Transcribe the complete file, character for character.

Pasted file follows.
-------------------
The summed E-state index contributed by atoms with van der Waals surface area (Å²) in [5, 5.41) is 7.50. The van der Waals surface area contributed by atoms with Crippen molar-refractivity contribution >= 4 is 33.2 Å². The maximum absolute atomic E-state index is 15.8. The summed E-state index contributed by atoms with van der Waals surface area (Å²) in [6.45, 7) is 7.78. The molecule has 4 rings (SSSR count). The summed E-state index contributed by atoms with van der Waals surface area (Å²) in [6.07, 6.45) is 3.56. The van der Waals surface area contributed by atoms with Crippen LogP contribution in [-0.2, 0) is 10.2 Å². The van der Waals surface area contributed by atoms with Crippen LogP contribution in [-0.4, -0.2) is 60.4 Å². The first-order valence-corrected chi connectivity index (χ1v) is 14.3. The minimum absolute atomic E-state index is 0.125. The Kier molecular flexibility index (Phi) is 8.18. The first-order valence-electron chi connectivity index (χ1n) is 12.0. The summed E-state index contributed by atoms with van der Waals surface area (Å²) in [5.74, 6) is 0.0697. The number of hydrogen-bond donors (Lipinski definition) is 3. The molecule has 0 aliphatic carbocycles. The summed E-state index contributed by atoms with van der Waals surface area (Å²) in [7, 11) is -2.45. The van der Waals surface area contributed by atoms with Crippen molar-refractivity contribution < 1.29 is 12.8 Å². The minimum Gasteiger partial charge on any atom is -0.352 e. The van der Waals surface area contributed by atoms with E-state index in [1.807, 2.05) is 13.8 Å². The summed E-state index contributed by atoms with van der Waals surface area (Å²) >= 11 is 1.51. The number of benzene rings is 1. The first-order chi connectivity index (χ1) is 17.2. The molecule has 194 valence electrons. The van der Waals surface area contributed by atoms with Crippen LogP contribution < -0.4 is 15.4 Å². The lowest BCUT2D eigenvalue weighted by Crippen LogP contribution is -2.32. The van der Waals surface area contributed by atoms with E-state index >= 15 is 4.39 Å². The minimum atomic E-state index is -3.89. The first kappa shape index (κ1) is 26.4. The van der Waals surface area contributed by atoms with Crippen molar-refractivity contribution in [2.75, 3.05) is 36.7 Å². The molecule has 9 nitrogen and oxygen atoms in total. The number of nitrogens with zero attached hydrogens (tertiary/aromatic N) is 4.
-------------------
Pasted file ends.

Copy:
The summed E-state index contributed by atoms with van der Waals surface area (Å²) in [5, 5.41) is 7.50. The van der Waals surface area contributed by atoms with Crippen molar-refractivity contribution >= 4 is 33.2 Å². The maximum absolute atomic E-state index is 15.8. The summed E-state index contributed by atoms with van der Waals surface area (Å²) in [6.45, 7) is 7.78. The molecule has 4 rings (SSSR count). The summed E-state index contributed by atoms with van der Waals surface area (Å²) in [6.07, 6.45) is 3.56. The van der Waals surface area contributed by atoms with Crippen LogP contribution in [-0.2, 0) is 10.2 Å². The van der Waals surface area contributed by atoms with Crippen LogP contribution in [-0.4, -0.2) is 60.4 Å². The first-order valence-corrected chi connectivity index (χ1v) is 14.3. The minimum absolute atomic E-state index is 0.125. The Kier molecular flexibility index (Phi) is 8.18. The first-order valence-electron chi connectivity index (χ1n) is 12.0. The summed E-state index contributed by atoms with van der Waals surface area (Å²) in [5.74, 6) is 0.0697. The number of hydrogen-bond donors (Lipinski definition) is 3. The molecule has 0 aliphatic carbocycles. The summed E-state index contributed by atoms with van der Waals surface area (Å²) in [7, 11) is -2.45. The van der Waals surface area contributed by atoms with Crippen molar-refractivity contribution < 1.29 is 12.8 Å². The minimum Gasteiger partial charge on any atom is -0.352 e. The van der Waals surface area contributed by atoms with E-state index in [1.807, 2.05) is 13.8 Å². The summed E-state index contributed by atoms with van der Waals surface area (Å²) >= 11 is 1.51. The number of benzene rings is 1. The first-order chi connectivity index (χ1) is 17.2. The molecule has 194 valence electrons. The van der Waals surface area contributed by atoms with Crippen LogP contribution < -0.4 is 15.4 Å². The lowest BCUT2D eigenvalue weighted by Crippen LogP contribution is -2.32. The van der Waals surface area contributed by atoms with E-state index >= 15 is 4.39 Å². The minimum atomic E-state index is -3.89. The first kappa shape index (κ1) is 26.4. The van der Waals surface area contributed by atoms with Crippen molar-refractivity contribution in [2.75, 3.05) is 36.7 Å². The molecule has 9 nitrogen and oxygen atoms in total. The number of nitrogens with zero attached hydrogens (tertiary/aromatic N) is 4.